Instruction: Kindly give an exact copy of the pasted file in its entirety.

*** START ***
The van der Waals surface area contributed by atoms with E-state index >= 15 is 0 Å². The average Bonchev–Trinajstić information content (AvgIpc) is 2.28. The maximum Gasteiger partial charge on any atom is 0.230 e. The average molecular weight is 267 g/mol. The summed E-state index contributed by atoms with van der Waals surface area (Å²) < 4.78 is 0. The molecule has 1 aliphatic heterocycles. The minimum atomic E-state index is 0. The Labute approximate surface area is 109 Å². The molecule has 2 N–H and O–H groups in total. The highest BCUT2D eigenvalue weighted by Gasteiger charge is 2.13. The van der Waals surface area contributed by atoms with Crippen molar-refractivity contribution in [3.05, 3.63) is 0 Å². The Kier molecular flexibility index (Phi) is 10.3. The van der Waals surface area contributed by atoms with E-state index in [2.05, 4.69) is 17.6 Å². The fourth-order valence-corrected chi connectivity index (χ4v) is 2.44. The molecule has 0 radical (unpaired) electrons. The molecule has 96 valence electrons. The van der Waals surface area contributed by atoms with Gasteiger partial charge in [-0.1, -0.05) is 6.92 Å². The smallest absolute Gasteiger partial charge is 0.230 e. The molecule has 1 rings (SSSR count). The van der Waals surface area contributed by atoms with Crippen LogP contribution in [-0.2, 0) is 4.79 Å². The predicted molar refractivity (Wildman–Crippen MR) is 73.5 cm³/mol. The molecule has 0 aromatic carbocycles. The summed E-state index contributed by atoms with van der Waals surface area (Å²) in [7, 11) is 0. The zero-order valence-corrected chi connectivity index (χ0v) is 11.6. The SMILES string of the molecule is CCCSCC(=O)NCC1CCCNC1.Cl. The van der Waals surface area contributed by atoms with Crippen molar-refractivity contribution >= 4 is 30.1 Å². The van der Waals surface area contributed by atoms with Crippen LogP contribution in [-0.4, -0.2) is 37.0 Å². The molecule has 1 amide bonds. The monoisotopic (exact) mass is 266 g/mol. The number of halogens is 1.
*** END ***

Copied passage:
The van der Waals surface area contributed by atoms with E-state index >= 15 is 0 Å². The average Bonchev–Trinajstić information content (AvgIpc) is 2.28. The maximum Gasteiger partial charge on any atom is 0.230 e. The average molecular weight is 267 g/mol. The summed E-state index contributed by atoms with van der Waals surface area (Å²) < 4.78 is 0. The molecule has 1 aliphatic heterocycles. The minimum atomic E-state index is 0. The Labute approximate surface area is 109 Å². The molecule has 2 N–H and O–H groups in total. The highest BCUT2D eigenvalue weighted by Gasteiger charge is 2.13. The van der Waals surface area contributed by atoms with Crippen molar-refractivity contribution in [3.05, 3.63) is 0 Å². The Kier molecular flexibility index (Phi) is 10.3. The van der Waals surface area contributed by atoms with E-state index in [2.05, 4.69) is 17.6 Å². The fourth-order valence-corrected chi connectivity index (χ4v) is 2.44. The molecule has 0 radical (unpaired) electrons. The molecule has 96 valence electrons. The van der Waals surface area contributed by atoms with Gasteiger partial charge in [-0.1, -0.05) is 6.92 Å². The smallest absolute Gasteiger partial charge is 0.230 e. The molecule has 1 rings (SSSR count). The van der Waals surface area contributed by atoms with Crippen LogP contribution in [-0.2, 0) is 4.79 Å². The predicted molar refractivity (Wildman–Crippen MR) is 73.5 cm³/mol. The molecule has 0 aromatic carbocycles. The summed E-state index contributed by atoms with van der Waals surface area (Å²) in [7, 11) is 0. The zero-order valence-corrected chi connectivity index (χ0v) is 11.6. The SMILES string of the molecule is CCCSCC(=O)NCC1CCCNC1.Cl. The van der Waals surface area contributed by atoms with Crippen molar-refractivity contribution >= 4 is 30.1 Å². The van der Waals surface area contributed by atoms with Crippen LogP contribution in [-0.4, -0.2) is 37.0 Å². The molecule has 1 amide bonds. The monoisotopic (exact) mass is 266 g/mol. The number of halogens is 1.